Open your heart, not your wallet

Illustration courtesy of Kallyn Song-Nichols

Another Valentine’s Day filled with affectionate couples celebrating the romantic, endearing holiday, and I’m sitting here, once again, merely rolling my eyes. Because when you really stop and think about it, this holiday is nothing more than a card and candy business-controlled capitalist holiday. If there is someone in your life you truly love and care for, you should express that every day, not just on Valentine’s Day. Love isn’t about how many bars of chocolate you give or how many dozens of roses you buy, it’s about the little words and actions that show your significant other how much you love them.

Valentine’s Day was inspired in the year 496 A.D. by the legend of St. Valentine, who fell in love with a jailer’s daughter while serving time on death row. He was imprisoned after the Roman Catholics discovered that he was conducting underground marriages during a time in which Roman emperor Claudius II had outlawed marriage. He was executed on Feb. 14, which we now call Valentine’s Day. The last thing he did before his death was to write a note for his love, which was signed “from your Valentine,” showing his true and undying devotion. The commitment St. Valentine showed wasn’t fabricated or forced, but it seems as if much of the love and affection shown today is. There’s a pervasive expectation that on Valentine’s Day, you have to shower your S.O. with an endless amount of chocolate and roses, go out to a romantic, candle-lit dinner and post a darling photo of the two of you on social media to prove your love.

With all this pressure to have the perfect Valentine’s Day, expenses are bound to add up. According to Forbes, in 2018, 55 percent of Americans planned on celebrating Valentine’s Day in some way. Of this percentage, the average expenditure was $143.56 per person (up from $136.57 in 2017), leading to a total planned spending of $19.6 billion (up from $18.2 billion in 2017) across the US. The top three items on which people spend money are jewelry, with an average of $4.7 billion spent, an evening out, with an average of $3.7 billion spent and flowers, with an average of $2 billion spent.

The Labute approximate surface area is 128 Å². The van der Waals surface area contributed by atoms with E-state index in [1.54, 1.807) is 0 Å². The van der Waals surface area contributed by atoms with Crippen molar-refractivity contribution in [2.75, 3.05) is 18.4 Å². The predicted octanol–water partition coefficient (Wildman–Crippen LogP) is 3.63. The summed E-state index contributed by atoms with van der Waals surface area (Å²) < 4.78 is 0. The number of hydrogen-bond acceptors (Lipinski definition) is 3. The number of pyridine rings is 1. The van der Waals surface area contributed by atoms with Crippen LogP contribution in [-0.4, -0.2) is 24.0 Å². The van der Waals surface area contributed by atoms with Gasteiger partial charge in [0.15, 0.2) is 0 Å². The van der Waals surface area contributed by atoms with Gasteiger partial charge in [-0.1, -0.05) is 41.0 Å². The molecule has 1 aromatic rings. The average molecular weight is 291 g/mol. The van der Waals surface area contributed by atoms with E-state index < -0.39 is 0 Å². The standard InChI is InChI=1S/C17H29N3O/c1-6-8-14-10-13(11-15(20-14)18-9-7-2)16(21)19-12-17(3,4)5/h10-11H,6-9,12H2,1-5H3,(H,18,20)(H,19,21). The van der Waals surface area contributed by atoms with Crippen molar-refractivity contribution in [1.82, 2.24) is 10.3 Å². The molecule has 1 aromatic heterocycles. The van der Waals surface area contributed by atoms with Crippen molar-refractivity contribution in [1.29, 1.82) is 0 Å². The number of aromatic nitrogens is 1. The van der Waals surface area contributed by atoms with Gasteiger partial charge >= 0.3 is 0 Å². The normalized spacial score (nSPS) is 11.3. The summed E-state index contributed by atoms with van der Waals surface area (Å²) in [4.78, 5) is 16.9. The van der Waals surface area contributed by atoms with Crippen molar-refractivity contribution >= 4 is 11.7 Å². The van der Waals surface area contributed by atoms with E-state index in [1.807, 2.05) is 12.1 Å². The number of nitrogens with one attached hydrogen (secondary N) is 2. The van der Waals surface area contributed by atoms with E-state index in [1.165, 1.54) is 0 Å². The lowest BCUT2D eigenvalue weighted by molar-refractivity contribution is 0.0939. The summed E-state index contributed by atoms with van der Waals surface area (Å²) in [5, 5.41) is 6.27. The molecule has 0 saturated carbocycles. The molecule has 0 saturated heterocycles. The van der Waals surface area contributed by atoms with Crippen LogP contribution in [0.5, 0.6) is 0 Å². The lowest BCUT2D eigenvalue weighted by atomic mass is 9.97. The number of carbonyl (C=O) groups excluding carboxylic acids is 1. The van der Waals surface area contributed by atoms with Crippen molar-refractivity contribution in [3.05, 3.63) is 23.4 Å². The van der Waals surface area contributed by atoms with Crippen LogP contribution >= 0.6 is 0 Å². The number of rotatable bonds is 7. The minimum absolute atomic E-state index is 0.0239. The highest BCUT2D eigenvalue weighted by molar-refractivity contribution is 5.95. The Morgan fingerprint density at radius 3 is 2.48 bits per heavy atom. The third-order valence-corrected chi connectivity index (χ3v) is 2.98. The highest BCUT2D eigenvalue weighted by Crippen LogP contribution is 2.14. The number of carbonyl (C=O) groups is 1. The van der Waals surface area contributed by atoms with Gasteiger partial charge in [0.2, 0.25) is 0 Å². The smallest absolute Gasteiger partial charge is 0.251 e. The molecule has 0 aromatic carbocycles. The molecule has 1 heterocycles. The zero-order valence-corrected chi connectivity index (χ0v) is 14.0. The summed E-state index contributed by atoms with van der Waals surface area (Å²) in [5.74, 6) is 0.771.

With statistics like these, it’s no wonder why so many feel the pressure to go all-out on Valentine’s Day. But so much external pressure can also lead us to exaggerate or even fabricate love and affection. When everyone around you is talking about the necklace they are buying for their girlfriend or the nice dinner reservations they have for the evening, it’s easy to get sucked in and feel like you have to do the same.

Don’t get me wrong, I can see the beauty in a special day dedicated to showing love and admiration for your S.O. Valentine’s Day gives everyone a space to focus their thoughts and energy on appreciating someone they love, but this shouldn’t only happen on one out of 365 days each year. Instead of celebrating Valentine’s Day, make a vow, both to yourself and your S.O., to prove your love for one another each and every day. These actions of love don’t have to be big or expensive. In fact, the smallest things can have the biggest impacts.

Some may think that spending money is the only way to proclaim their love, but there are so many other, more personal ways to show your S.O. how much you care. DIYs can be your best friend: instead of splurging on jewelry or a watch, make little gifts to give your S.O. throughout the year. Fill a mason jar with notes of love and encouragement for your S.O. to read when they’re having a stressful day or need some positivity. Take a page from St. Valentine’s book and write a handwritten note or letter — it shows that you put in time and effort to tell someone that you care about them, and a letter can express love in so many different ways. Forgo the bank-breaking, date-night dinner and make an effort to have more at-home dates throughout the year. Lounge around on the couch flipping through cookbooks and choose a few to try out together, then spend the evening in the kitchen getting your romantic dinner ready. None of these things take too long to plan or cost an arm and a leg, but they’re fun little ways to spend quality time with someone you love.

Celebrate love and show appreciation for the person you love, but don’t save it all for Valentine’s Day. Show them your feelings every single day. Skip the flowers, skip the chocolate, skip the cheesy cards and find more intimate, and find more personal ways to say ‘I love you.’

Aime Fukada is an undeclared sophomore. She can be reached at